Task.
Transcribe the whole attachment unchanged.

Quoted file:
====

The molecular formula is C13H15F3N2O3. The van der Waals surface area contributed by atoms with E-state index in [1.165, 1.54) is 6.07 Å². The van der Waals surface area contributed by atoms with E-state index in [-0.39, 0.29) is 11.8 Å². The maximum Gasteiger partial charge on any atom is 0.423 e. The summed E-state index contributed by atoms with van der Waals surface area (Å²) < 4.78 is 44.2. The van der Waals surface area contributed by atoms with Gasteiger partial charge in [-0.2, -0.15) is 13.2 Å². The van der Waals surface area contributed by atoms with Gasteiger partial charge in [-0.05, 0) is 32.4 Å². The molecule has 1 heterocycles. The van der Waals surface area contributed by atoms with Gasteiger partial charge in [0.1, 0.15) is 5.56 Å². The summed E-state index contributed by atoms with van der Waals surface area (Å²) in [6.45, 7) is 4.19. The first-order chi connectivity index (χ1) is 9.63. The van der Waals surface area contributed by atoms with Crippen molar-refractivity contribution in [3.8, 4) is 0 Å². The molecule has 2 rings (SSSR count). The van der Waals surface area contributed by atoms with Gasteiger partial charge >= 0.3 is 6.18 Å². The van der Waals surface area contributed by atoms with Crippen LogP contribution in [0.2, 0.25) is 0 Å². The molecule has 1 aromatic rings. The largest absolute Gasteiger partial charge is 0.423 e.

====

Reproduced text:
The molecular formula is C13H15F3N2O3. The van der Waals surface area contributed by atoms with E-state index in [1.165, 1.54) is 6.07 Å². The van der Waals surface area contributed by atoms with E-state index in [-0.39, 0.29) is 11.8 Å². The maximum Gasteiger partial charge on any atom is 0.423 e. The summed E-state index contributed by atoms with van der Waals surface area (Å²) < 4.78 is 44.2. The van der Waals surface area contributed by atoms with Gasteiger partial charge in [-0.2, -0.15) is 13.2 Å². The van der Waals surface area contributed by atoms with Gasteiger partial charge in [-0.05, 0) is 32.4 Å². The molecule has 1 heterocycles. The van der Waals surface area contributed by atoms with Gasteiger partial charge in [0.1, 0.15) is 5.56 Å². The summed E-state index contributed by atoms with van der Waals surface area (Å²) in [6.45, 7) is 4.19. The first-order chi connectivity index (χ1) is 9.63. The van der Waals surface area contributed by atoms with Crippen molar-refractivity contribution in [3.8, 4) is 0 Å². The molecule has 2 rings (SSSR count). The van der Waals surface area contributed by atoms with Gasteiger partial charge >= 0.3 is 6.18 Å². The van der Waals surface area contributed by atoms with Crippen LogP contribution in [0.2, 0.25) is 0 Å². The molecule has 1 aromatic rings. The largest absolute Gasteiger partial charge is 0.423 e.